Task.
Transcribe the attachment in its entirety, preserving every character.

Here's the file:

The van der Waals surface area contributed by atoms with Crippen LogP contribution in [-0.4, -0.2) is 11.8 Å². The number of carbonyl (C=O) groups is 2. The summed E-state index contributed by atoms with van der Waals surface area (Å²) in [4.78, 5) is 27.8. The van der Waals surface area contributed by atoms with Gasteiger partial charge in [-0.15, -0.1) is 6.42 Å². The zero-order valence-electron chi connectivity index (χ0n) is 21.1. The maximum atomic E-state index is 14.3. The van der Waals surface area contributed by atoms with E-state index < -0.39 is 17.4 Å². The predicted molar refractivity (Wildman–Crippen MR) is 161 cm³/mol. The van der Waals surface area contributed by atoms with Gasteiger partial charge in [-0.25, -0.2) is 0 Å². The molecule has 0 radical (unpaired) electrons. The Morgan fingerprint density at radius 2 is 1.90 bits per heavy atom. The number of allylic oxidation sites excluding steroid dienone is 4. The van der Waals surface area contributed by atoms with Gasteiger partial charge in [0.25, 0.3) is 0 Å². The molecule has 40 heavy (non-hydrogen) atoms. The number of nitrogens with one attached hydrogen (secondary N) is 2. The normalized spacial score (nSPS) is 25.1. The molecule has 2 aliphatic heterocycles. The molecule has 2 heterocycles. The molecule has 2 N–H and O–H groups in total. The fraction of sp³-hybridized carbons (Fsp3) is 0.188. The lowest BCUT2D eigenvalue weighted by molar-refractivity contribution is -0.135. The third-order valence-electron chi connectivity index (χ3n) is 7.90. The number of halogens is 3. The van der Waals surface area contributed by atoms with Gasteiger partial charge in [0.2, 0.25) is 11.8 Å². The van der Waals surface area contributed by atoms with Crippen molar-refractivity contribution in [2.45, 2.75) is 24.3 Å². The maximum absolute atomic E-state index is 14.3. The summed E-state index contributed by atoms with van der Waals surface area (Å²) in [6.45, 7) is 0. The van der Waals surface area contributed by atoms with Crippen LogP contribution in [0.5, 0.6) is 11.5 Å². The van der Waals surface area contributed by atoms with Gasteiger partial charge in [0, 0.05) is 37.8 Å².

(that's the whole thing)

The van der Waals surface area contributed by atoms with Crippen LogP contribution in [-0.4, -0.2) is 11.8 Å². The number of carbonyl (C=O) groups is 2. The summed E-state index contributed by atoms with van der Waals surface area (Å²) in [4.78, 5) is 27.8. The van der Waals surface area contributed by atoms with Gasteiger partial charge in [-0.15, -0.1) is 6.42 Å². The zero-order valence-electron chi connectivity index (χ0n) is 21.1. The maximum atomic E-state index is 14.3. The van der Waals surface area contributed by atoms with E-state index < -0.39 is 17.4 Å². The predicted molar refractivity (Wildman–Crippen MR) is 161 cm³/mol. The van der Waals surface area contributed by atoms with Gasteiger partial charge in [-0.25, -0.2) is 0 Å². The molecule has 0 radical (unpaired) electrons. The Morgan fingerprint density at radius 2 is 1.90 bits per heavy atom. The number of allylic oxidation sites excluding steroid dienone is 4. The van der Waals surface area contributed by atoms with Gasteiger partial charge in [0.25, 0.3) is 0 Å². The molecule has 40 heavy (non-hydrogen) atoms. The number of nitrogens with one attached hydrogen (secondary N) is 2. The normalized spacial score (nSPS) is 25.1. The molecule has 2 aliphatic heterocycles. The molecule has 2 heterocycles. The molecule has 2 N–H and O–H groups in total. The fraction of sp³-hybridized carbons (Fsp3) is 0.188. The lowest BCUT2D eigenvalue weighted by molar-refractivity contribution is -0.135. The third-order valence-electron chi connectivity index (χ3n) is 7.90. The number of halogens is 3. The van der Waals surface area contributed by atoms with Gasteiger partial charge in [0.2, 0.25) is 11.8 Å². The van der Waals surface area contributed by atoms with Crippen molar-refractivity contribution in [2.45, 2.75) is 24.3 Å². The maximum absolute atomic E-state index is 14.3. The summed E-state index contributed by atoms with van der Waals surface area (Å²) in [6.45, 7) is 0. The van der Waals surface area contributed by atoms with Crippen LogP contribution in [0.5, 0.6) is 11.5 Å². The van der Waals surface area contributed by atoms with Gasteiger partial charge in [0, 0.05) is 37.8 Å².